Joined: 21 Jan 2005
|Posted: Fri Feb 25, 2005 11:57 pm Post subject: Mac Mini A Month Later
|Mac Mini A Month Later
Saturday February 26, 2005
We received our Mac mini back in January and what a month it’s been with our new little computer. Our initial impressions of the Mac mini were....Wow this thing is really small! Now a month later some of the wow factor has worn off and it’s back to reality. Is the Mac mini a worthy computer and will it succeed it in the marketplace?
Our first impressions of the Mac mini were that the build quality and finish of the computer are most impressive, so we’d have to agree with Apple’s quote of “inexpensive, but never cheap”. The 6.5-inch square silver anodized aluminum enclosure with white top and Apple logo are very aesthetically pleasing and modern looking. The Mac mini looks really nice sitting on your desk and won’t take up much space doing so.
On the front of the Mac mini there is a slot loading CD-R/DVD-ROM optical drive and one power LED indicator. The lack of a front power button and other indicator lights give the Mac mini a very clean looking design. The Mac mini comes standard with CD-R/DVD-ROM but you can also upgrade it to a 4x Superdrive as a BTO option. Our Mac mini’s slot loading drive works relatively smoothly but is a tad noisy when spinning up. The power LED on the bottom right stays lit "white" when the Mac mini is powered on and "pulses white" when the Mac mini goes into energy saver mode.
On the back of the Mac mini you’ll find a headphone/audio line-out jack, one FireWire 400 port, two USB (Universal Serial Bus) 2.0 ports, DVI-I/VGA Display Port, 10/100 BASE-T Ethernet Port, 56K v.92 fax modem Port, AC power input, security slot and power button. Our two biggest disappointments here are that there’s no audio-in port and the power button is really small and can be hard to find and manipulate.
Our Mac mini came with a 1.42GHz G4 processor, 256MB DDR SDRAM, and 80GB Ultra ATA Hard Drive. The Mac mini’s G4 processor is powerful enough to handle everyday tasks. On the other hand the 256MB DDR SDRAM of system memory that comes standard is not enough to run OS X efficiently. We highly recommend you upgrade your Mac mini to at least 512MB or higher, it really makes a huge difference in performance. One of the biggest questions we hear is “Is the Mac mini really quiet?”. The answer is Yes. However while running processor heavy applications fan noise does become slightly louder but its nothing to fuss over.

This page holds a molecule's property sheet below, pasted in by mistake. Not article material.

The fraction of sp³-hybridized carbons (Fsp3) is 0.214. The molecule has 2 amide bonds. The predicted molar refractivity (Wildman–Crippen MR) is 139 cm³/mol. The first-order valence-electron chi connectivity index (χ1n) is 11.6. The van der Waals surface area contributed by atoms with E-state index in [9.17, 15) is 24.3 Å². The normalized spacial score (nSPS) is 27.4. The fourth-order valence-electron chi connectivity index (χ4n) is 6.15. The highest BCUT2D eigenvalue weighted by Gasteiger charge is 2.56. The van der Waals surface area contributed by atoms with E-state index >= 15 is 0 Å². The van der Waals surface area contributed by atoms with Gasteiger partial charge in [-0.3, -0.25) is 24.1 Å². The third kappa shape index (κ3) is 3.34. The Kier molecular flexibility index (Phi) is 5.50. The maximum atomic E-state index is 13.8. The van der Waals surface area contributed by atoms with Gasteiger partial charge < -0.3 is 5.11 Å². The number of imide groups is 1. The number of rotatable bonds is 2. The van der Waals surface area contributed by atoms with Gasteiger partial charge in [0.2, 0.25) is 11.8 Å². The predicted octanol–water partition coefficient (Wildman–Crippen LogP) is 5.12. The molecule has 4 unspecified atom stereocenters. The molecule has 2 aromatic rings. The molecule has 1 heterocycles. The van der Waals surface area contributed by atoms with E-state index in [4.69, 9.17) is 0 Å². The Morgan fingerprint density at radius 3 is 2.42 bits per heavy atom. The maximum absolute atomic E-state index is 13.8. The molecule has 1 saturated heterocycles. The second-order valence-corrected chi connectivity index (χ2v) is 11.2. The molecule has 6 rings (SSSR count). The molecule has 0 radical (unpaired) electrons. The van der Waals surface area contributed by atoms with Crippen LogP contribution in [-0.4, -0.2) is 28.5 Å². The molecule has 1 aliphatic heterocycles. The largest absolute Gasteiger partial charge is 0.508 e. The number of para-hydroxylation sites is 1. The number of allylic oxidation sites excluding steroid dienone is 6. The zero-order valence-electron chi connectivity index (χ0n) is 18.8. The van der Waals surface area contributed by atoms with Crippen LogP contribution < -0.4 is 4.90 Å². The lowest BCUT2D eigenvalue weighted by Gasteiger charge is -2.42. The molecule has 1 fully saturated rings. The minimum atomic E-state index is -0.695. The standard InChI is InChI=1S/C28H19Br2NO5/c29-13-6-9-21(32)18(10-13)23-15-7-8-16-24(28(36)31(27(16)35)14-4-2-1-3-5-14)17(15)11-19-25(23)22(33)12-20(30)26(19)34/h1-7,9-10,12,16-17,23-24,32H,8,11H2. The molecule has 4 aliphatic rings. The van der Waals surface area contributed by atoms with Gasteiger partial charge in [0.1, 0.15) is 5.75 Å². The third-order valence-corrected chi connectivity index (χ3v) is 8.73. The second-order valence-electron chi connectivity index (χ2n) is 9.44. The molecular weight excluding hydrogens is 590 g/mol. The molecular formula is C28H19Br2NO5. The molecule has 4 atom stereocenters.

Our biggest concern with the Mac mini is with the 32MB ATI Radeon 9200 video card. Sure most entry level PC’s come with Intel Integrated Graphics but we still feel like Apple short changed the Mac mini with its 32MB video card and worry about its ability to handle Core Image in the upcoming release of OS X Tiger. Anandtech reports “The problem with the Mac mini is that the Radeon 9200 it has in it is based on the RV280 core, which is not a fully floating point GPU. The question then becomes, will Core Image require Shader Model 2.0 or will the 9200's Shader Model 1.4 suffice?”. Anandtech has two really good entries in his blog dealing with the Mac mini's 32MB ATI Radeon 9200 video card and Core Image. Here are links to - Part 1 and Part 2 of his blog entries. Hopefully the next generation Mac mini will offer a better video card with more RAM and will fully support Tiger’s Core Image.
Apple offers an internal AirPort Extreme Card and Bluetooth cards as BTO options for the Mac mini. Our model has the AirPort Extreme Card and we’re a little disappointment with its reception. We feel the small internal antenna is probably to blame for the weak reception.
In ending we feel like the Mac mini is a worthy computer and will succeed in the marketplace. In an ever-crowded marketplace of beige box’s it’s refreshing to see someone take a risk. With the lack of imagination and security issues coming out of the PC front these days it appears that the Mac mini has hit a nerve with the public. Apple's given switchers an affordable way to switch and longtime Mac users a way to add another Mac to their home without breaking the bank. We look forward to future updates of the Mac mini with some minor improvements along the way.
Small form factor.
Video outputs (DVI and VGA).
256MB System Memory.
32MB Video Card.
Power button location and size.
Weak Airport reception.
No Audio-in port.